Scott Kingsley Clark
Today we’re interviewing Luca Tumedei, who received a nomination for our Care fund from Scott Kingsley Clark. Scott nominated him for everything he contributes to the community. In addition to his involvement in WordCamps and his core contributions, Luca is also the author and maintainer of wp-browser. This project helps people test WordPress plugins, themes and websites. Let’s find out more about Luca and his contributions to WordPress!
Nominator Scott Kingsley Clark: “Luca has been a core contributor, plugin developer, WordCamp organizer and speaker, and a huge help to many people who need automated testing for WordPress-related projects. He’s changed how I write tests for the better, and there’s a ton of awesome work.”
Let’s get to know Luca Tumedei!
Thank you for those lovely words, Scott. Now, let’s get to know this Luca better by asking him some questions:
Hi, Luca. So tell us, what do you do?
I’m a freelance WordPress and PHP developer and consultant specializing in backend development and automated testing of WordPress products and plugins. I’ve got a deep-seated passion and interest in automation and got into test-driven development after my first bug cost me real money. At that very moment, I started looking for a smarter way to write code and have not stopped yet.
Why did you choose WordPress?
At first, because that was what I had to work with. As I landed more and more works related to WordPress, I started working on the wp-browser project and contacted companies willing to adopt automated testing. After that, I became fascinated with the intricacies and challenges of working with it, and with the ever-present legacy code.
What would WordPress look like in your perfect world?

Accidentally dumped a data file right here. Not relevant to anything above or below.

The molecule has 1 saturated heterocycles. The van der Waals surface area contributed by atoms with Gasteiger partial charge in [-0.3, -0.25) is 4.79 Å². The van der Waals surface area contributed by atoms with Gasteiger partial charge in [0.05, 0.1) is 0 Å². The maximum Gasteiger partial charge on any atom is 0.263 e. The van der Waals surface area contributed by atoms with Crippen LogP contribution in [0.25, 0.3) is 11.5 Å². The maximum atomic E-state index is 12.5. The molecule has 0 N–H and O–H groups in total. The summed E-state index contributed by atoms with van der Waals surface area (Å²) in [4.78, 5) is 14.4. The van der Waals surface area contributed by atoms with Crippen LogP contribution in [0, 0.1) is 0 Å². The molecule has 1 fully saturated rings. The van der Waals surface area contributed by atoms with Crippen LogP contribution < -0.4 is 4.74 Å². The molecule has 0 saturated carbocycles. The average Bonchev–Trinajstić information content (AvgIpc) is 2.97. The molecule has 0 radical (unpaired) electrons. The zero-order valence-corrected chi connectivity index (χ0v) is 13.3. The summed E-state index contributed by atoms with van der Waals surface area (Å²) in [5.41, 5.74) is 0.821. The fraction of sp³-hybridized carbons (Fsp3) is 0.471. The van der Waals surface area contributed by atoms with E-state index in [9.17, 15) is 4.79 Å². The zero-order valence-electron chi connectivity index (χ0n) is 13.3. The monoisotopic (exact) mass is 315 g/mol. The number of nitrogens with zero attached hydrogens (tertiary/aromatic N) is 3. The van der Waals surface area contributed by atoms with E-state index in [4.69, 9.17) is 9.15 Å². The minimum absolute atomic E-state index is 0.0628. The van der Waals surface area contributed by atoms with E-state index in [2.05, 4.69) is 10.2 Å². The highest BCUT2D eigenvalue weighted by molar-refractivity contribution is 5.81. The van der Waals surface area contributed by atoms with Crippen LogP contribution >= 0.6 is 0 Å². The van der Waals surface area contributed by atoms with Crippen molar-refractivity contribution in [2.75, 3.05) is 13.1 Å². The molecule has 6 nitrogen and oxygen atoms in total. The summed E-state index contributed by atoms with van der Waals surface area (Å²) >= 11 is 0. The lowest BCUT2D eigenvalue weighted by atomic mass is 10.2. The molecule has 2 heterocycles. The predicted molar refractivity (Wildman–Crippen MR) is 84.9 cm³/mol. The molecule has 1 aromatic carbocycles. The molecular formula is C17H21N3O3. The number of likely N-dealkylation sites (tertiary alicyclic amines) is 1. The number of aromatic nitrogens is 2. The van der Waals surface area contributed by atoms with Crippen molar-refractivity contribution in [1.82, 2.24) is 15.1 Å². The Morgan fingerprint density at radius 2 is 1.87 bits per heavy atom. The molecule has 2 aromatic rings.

More componentized, with a Core-managed autoloading and building system. WordPress is not an easy beast to tame and adapt to different tasks as a PHP application framework. I do not think there’s a “perfect” PHP framework out there, but what frameworks are considered good have two salient features: they are easy to take apart and reuse in discreet ways. They centralize the management of dependencies and build processes.
Who is your WordPress mentor?
Jonathan Brinley and Daniel Dvorkin. When I started working with larger agencies on larger projects, I met the two of them at Modern Tribe. Like me, they were backend developers there, and the amount of knowledge and insights I got from the two of them is just immense. They provided me guidance and clean and honest feedback that I cherish to this day.
What contribution or moment are you most proud of?
Not really a Core contribution yet related to WordPress. I was in Paris, France, to attend a PHP conference. On stage was a developer going through a presentation about WordPress applications testing and how to get into it. On the second slide, he mentioned the wp-browser and explained how he used it to test all their products. He got a well-deserved standing ovation at the end. It just dawned on me, right then, how my work could really help and was no more a “private” thing.
What would you love to do in the future?
As pretentious as that might sound: make testing part of the broader WordPress culture. Push for more accessible to use, more integrated, ready-to-run testing tools allowing people to start testing WordPress applications quickly. I want to demystify the testing practice and remove the gatekeeping and elitism, often discouraging and scaring well-intentioned developers away from it.
Thank you for this interview, Luca. And for all of your contributions to the WordPress community! If you’re reading this and know someone like Luca who deserves a nomination for our Care fund, just go to our Yoast Care page to nominate them.